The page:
The Internet flaw that millions of websites have and can lead to your being kidnapped

There are about 30 billion web pages on the Internet globally. And many of them are compromised. This is according to a recent study presented at the Web 2024 Conference by a team led by Kevin Saric, a computer scientist at the CSIRO (Commonwealth Scientific and Industrial Research Organisation). The analysis concludes that cybersecurity threats on the web can be exploited on a dramatically larger scale than previously thought.

“Our latest research has found that clickable links on websites can often be redirected to malicious destinations. We call them hijackable hyperlinks and we have found them by the millions all over the web, even on trusted websites,” Saric explains.

The authors note that they found these hijackable hyperlinks on the websites of large companies, religious organizations, financial firms, and even governments. The hyperlinks in these Websites can be hijacked without setting off any alarm bellsOnly the most attentive users would avoid falling into these traps.

One of the keys to falling into these errors is making a typo when entering the web address of our bank. “If you are in a hurry – adds Saric – and do not inspect the website carefully, you can enter sensitive personal data and pay a high price for your mistake. This could include identity theft, account compromise, or financial loss. Something even more dangerous happens when programmers misspell web addresses in their code. There is a chance that their typo will direct users to an Internet domain that was never purchased. We call these “ghost domains.”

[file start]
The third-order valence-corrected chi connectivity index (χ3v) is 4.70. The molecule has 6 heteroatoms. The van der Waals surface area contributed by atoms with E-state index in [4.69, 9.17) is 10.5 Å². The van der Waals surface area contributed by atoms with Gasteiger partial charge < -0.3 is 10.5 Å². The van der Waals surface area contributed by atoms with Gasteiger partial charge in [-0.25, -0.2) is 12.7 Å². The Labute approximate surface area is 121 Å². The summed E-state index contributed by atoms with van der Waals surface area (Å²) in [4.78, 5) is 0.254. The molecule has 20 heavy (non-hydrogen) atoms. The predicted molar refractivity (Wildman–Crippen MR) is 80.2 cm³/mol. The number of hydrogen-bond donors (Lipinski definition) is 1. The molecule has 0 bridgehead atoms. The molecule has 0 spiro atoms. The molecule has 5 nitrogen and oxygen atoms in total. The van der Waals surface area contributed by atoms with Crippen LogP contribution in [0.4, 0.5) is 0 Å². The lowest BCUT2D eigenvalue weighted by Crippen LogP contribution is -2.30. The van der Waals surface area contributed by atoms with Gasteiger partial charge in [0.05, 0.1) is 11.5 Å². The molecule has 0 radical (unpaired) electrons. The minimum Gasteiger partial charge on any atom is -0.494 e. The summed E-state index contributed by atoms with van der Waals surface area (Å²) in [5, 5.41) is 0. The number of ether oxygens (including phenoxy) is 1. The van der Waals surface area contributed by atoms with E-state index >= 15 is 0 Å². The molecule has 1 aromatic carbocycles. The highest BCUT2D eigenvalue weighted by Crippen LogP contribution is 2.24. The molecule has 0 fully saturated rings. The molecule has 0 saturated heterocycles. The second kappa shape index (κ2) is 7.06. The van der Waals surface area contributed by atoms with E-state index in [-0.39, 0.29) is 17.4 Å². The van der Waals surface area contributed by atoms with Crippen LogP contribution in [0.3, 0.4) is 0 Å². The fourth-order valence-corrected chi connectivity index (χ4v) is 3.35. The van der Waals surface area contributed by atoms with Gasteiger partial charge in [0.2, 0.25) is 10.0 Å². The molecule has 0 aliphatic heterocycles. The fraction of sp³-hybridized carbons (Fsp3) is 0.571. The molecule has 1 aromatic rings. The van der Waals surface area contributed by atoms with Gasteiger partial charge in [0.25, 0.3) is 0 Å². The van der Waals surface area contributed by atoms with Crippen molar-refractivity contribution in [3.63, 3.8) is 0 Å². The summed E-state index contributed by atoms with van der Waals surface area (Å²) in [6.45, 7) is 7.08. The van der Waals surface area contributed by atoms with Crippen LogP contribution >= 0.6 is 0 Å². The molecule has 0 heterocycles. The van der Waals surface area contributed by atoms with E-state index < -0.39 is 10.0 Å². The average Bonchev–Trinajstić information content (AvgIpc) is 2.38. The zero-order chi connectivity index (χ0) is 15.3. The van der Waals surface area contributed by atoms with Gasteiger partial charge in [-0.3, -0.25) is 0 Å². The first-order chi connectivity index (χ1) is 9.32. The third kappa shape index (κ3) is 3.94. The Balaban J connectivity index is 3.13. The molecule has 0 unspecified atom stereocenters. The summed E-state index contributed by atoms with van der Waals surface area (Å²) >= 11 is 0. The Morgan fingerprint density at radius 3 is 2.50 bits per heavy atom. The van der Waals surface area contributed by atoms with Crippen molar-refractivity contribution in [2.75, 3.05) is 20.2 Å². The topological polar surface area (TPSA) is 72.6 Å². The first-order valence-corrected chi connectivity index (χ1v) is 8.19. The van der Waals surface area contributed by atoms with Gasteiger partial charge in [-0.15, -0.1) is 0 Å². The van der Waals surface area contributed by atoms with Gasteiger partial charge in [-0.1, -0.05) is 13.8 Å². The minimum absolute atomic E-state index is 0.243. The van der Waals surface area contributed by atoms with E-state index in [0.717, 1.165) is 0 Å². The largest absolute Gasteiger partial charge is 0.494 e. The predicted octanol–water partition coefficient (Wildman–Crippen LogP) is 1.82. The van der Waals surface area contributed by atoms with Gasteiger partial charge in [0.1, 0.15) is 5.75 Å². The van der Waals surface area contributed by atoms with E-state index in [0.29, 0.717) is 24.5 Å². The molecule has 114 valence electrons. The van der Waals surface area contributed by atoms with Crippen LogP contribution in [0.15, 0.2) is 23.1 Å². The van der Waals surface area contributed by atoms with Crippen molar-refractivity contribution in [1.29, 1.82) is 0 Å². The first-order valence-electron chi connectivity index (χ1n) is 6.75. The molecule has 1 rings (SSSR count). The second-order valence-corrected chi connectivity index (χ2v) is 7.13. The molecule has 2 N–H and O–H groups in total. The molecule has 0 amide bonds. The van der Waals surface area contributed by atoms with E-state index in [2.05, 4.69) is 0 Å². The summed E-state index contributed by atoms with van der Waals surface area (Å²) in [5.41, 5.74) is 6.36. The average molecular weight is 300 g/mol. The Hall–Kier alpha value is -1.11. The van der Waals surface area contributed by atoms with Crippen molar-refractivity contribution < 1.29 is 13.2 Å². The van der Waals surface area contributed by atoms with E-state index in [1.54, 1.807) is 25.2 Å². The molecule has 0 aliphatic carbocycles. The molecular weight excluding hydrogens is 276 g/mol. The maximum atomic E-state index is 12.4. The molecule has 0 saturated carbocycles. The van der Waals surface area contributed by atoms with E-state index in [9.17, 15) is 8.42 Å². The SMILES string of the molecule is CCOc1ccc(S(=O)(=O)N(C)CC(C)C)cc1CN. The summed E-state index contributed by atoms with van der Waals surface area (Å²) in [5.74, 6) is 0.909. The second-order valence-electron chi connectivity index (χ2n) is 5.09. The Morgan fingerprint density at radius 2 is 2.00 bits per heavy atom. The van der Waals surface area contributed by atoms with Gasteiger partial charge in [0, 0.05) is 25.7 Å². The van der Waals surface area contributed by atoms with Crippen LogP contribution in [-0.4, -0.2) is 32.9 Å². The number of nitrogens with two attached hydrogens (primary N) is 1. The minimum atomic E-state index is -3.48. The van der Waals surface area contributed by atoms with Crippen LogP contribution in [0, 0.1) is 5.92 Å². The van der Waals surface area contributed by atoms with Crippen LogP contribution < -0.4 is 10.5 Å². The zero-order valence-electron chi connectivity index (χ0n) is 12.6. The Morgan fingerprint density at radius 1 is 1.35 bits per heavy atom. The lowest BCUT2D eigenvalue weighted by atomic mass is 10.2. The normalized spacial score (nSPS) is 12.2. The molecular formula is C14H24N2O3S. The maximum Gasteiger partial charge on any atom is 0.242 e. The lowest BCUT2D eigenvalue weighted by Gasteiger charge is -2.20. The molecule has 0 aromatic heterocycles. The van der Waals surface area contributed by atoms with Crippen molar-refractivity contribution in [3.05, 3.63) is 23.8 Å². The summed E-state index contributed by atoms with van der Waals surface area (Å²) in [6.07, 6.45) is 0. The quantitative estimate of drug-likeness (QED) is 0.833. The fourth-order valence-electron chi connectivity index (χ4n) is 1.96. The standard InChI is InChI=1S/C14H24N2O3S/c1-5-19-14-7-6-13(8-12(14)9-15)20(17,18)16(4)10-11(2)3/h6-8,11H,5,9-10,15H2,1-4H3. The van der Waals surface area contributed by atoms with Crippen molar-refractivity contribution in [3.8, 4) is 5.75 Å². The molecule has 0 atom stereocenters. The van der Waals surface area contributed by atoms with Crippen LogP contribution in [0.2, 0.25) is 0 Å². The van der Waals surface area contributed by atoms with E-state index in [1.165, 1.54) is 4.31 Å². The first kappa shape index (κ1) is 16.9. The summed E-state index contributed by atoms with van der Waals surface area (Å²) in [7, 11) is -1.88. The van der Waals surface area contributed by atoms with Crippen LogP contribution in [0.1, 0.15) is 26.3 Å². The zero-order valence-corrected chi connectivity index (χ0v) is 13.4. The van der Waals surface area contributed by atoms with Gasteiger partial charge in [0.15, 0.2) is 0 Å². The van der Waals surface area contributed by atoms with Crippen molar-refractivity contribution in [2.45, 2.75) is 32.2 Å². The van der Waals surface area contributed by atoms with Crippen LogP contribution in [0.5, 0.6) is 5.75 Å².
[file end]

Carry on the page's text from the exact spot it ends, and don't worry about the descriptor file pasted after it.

For example, a programmer who creates a link to makes a mistake and creates a link to, with the latter word misspelled. These Linking errors by programmers not only risk directing users to phishing sites or phishing. The hijacked traffic can be directed towards a variety of traps, including malicious scripts, misinformation, offensive content, viruses, and whatever other attacks the future may bring.

“We scanned the entire web for these vulnerabilities. On a scale never seen before in research, in total we analyzed more than 10,000 hard drive data,” says Saric. “In doing so, we found more than 10,000 hard drive data sets.” 572,000 ghost domains. Hijackable hyperlinks directing users to them were found on many trusted websites.”

Most of the errors were caused by typos in hyperlinks, but another type of programmer-generated vulnerabilities were also detected: placeholder domains.

To determine whether the hijackable hyperlinks could be exploited in practice, Saric’s team purchased 51 of the phantom domains and analyzed the traffic. Compared to similar new domains that lacked hijacked links, 88% of these ghost domains got more traffic, with up to ten times more visitors. For average web users, the best way to protect yourself is to be careful, read the links and the websites they direct you to. That’s the basic rule, especially with links, becoming “grammar detectives”, so to speak.